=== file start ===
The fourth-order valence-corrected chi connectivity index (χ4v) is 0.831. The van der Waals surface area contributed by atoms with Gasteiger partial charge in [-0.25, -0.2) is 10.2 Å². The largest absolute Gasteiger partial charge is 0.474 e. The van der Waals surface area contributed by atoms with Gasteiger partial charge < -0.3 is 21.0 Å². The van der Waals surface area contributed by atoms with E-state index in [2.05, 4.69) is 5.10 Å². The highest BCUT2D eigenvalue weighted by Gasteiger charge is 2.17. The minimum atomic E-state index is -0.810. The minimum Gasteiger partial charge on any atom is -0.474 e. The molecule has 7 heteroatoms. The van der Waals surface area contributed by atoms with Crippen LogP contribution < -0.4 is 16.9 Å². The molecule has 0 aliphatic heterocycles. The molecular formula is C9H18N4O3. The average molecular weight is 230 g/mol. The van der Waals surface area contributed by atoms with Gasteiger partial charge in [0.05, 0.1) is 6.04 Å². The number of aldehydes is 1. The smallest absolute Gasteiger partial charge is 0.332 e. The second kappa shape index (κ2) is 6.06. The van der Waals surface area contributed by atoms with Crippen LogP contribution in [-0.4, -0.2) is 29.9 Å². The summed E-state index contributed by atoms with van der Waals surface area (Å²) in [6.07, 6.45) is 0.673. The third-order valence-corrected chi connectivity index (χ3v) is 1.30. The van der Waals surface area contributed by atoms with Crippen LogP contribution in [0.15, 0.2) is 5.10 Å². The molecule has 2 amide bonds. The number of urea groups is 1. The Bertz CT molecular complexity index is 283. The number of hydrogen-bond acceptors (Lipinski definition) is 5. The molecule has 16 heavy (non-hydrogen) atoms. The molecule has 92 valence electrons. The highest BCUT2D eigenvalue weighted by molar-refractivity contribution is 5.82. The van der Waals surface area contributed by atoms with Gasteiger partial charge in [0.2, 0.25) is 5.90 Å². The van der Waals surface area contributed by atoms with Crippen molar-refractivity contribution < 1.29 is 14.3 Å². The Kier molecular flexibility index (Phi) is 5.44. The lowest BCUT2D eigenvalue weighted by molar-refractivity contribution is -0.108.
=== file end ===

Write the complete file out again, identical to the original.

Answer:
The fourth-order valence-corrected chi connectivity index (χ4v) is 0.831. The van der Waals surface area contributed by atoms with Gasteiger partial charge in [-0.25, -0.2) is 10.2 Å². The largest absolute Gasteiger partial charge is 0.474 e. The van der Waals surface area contributed by atoms with Gasteiger partial charge < -0.3 is 21.0 Å². The van der Waals surface area contributed by atoms with E-state index in [2.05, 4.69) is 5.10 Å². The highest BCUT2D eigenvalue weighted by Gasteiger charge is 2.17. The minimum atomic E-state index is -0.810. The minimum Gasteiger partial charge on any atom is -0.474 e. The molecule has 7 heteroatoms. The van der Waals surface area contributed by atoms with Crippen LogP contribution < -0.4 is 16.9 Å². The molecule has 0 aliphatic heterocycles. The molecular formula is C9H18N4O3. The average molecular weight is 230 g/mol. The van der Waals surface area contributed by atoms with Gasteiger partial charge in [0.05, 0.1) is 6.04 Å². The number of aldehydes is 1. The smallest absolute Gasteiger partial charge is 0.332 e. The second kappa shape index (κ2) is 6.06. The van der Waals surface area contributed by atoms with Crippen LogP contribution in [-0.4, -0.2) is 29.9 Å². The summed E-state index contributed by atoms with van der Waals surface area (Å²) in [6.07, 6.45) is 0.673. The third-order valence-corrected chi connectivity index (χ3v) is 1.30. The van der Waals surface area contributed by atoms with Crippen LogP contribution in [0.15, 0.2) is 5.10 Å². The molecule has 2 amide bonds. The number of urea groups is 1. The Bertz CT molecular complexity index is 283. The number of hydrogen-bond acceptors (Lipinski definition) is 5. The molecule has 16 heavy (non-hydrogen) atoms. The molecule has 92 valence electrons. The highest BCUT2D eigenvalue weighted by molar-refractivity contribution is 5.82. The van der Waals surface area contributed by atoms with Gasteiger partial charge in [0.2, 0.25) is 5.90 Å². The van der Waals surface area contributed by atoms with Crippen molar-refractivity contribution < 1.29 is 14.3 Å². The Kier molecular flexibility index (Phi) is 5.44. The lowest BCUT2D eigenvalue weighted by molar-refractivity contribution is -0.108.